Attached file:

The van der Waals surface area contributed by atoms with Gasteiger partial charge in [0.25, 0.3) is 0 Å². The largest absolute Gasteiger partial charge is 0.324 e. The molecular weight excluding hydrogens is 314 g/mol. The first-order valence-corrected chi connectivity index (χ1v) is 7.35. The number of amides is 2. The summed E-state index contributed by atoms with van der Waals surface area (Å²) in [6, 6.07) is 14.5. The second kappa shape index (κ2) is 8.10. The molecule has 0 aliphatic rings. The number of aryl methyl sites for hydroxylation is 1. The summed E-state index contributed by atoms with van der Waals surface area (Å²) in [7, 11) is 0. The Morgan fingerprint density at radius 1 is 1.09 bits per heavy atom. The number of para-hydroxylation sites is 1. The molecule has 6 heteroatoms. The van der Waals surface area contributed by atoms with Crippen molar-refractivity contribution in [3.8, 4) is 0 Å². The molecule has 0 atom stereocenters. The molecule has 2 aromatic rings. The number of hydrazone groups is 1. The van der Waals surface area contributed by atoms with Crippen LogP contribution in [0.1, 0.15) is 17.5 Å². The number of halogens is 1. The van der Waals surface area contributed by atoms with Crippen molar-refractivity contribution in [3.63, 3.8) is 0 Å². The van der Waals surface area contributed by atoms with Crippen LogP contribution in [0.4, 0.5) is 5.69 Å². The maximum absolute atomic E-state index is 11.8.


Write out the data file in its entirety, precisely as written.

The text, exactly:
The van der Waals surface area contributed by atoms with Gasteiger partial charge in [0.25, 0.3) is 0 Å². The largest absolute Gasteiger partial charge is 0.324 e. The molecular weight excluding hydrogens is 314 g/mol. The first-order valence-corrected chi connectivity index (χ1v) is 7.35. The number of amides is 2. The summed E-state index contributed by atoms with van der Waals surface area (Å²) in [6, 6.07) is 14.5. The second kappa shape index (κ2) is 8.10. The molecule has 0 aliphatic rings. The number of aryl methyl sites for hydroxylation is 1. The summed E-state index contributed by atoms with van der Waals surface area (Å²) in [7, 11) is 0. The Morgan fingerprint density at radius 1 is 1.09 bits per heavy atom. The number of para-hydroxylation sites is 1. The molecule has 6 heteroatoms. The van der Waals surface area contributed by atoms with Crippen molar-refractivity contribution in [3.8, 4) is 0 Å². The molecule has 0 atom stereocenters. The molecule has 2 aromatic rings. The number of hydrazone groups is 1. The van der Waals surface area contributed by atoms with Crippen LogP contribution in [0.1, 0.15) is 17.5 Å². The number of halogens is 1. The van der Waals surface area contributed by atoms with Crippen molar-refractivity contribution in [3.63, 3.8) is 0 Å². The van der Waals surface area contributed by atoms with Crippen LogP contribution in [0.4, 0.5) is 5.69 Å². The maximum absolute atomic E-state index is 11.8.